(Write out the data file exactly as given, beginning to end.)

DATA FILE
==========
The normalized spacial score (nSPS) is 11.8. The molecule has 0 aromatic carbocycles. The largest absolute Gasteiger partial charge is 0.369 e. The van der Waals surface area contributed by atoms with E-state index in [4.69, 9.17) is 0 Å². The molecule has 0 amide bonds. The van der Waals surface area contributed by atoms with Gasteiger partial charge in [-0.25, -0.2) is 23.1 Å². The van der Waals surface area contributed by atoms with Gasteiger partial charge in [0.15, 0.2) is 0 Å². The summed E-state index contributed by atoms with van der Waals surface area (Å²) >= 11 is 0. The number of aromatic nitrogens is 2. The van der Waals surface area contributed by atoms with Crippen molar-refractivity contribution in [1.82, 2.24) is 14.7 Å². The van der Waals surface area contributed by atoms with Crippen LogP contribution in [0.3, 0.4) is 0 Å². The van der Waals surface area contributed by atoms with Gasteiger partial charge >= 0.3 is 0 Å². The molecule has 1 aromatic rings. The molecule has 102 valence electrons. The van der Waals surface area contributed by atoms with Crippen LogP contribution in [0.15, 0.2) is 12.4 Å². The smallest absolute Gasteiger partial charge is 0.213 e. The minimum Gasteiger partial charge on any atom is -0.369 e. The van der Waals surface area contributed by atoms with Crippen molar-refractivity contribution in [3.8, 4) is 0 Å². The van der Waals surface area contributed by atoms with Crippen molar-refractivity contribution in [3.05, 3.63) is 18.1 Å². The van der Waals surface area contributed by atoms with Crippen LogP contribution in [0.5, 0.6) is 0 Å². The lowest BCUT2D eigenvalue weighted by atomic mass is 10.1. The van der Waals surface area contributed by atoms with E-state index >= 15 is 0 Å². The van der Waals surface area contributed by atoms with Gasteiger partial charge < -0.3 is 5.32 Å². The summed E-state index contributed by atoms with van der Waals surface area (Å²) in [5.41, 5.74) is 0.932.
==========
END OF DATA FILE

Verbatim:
The normalized spacial score (nSPS) is 11.8. The molecule has 0 aromatic carbocycles. The largest absolute Gasteiger partial charge is 0.369 e. The van der Waals surface area contributed by atoms with E-state index in [4.69, 9.17) is 0 Å². The molecule has 0 amide bonds. The van der Waals surface area contributed by atoms with Gasteiger partial charge in [-0.25, -0.2) is 23.1 Å². The van der Waals surface area contributed by atoms with Gasteiger partial charge in [0.15, 0.2) is 0 Å². The summed E-state index contributed by atoms with van der Waals surface area (Å²) >= 11 is 0. The number of aromatic nitrogens is 2. The van der Waals surface area contributed by atoms with Crippen molar-refractivity contribution in [1.82, 2.24) is 14.7 Å². The van der Waals surface area contributed by atoms with Crippen LogP contribution in [0.3, 0.4) is 0 Å². The van der Waals surface area contributed by atoms with Gasteiger partial charge >= 0.3 is 0 Å². The molecule has 1 aromatic rings. The molecule has 102 valence electrons. The van der Waals surface area contributed by atoms with Crippen LogP contribution in [0.15, 0.2) is 12.4 Å². The smallest absolute Gasteiger partial charge is 0.213 e. The minimum Gasteiger partial charge on any atom is -0.369 e. The van der Waals surface area contributed by atoms with Crippen molar-refractivity contribution in [3.8, 4) is 0 Å². The van der Waals surface area contributed by atoms with Crippen molar-refractivity contribution in [3.05, 3.63) is 18.1 Å². The van der Waals surface area contributed by atoms with Crippen LogP contribution in [0.5, 0.6) is 0 Å². The lowest BCUT2D eigenvalue weighted by atomic mass is 10.1. The van der Waals surface area contributed by atoms with E-state index >= 15 is 0 Å². The van der Waals surface area contributed by atoms with Gasteiger partial charge < -0.3 is 5.32 Å². The summed E-state index contributed by atoms with van der Waals surface area (Å²) in [5.41, 5.74) is 0.932.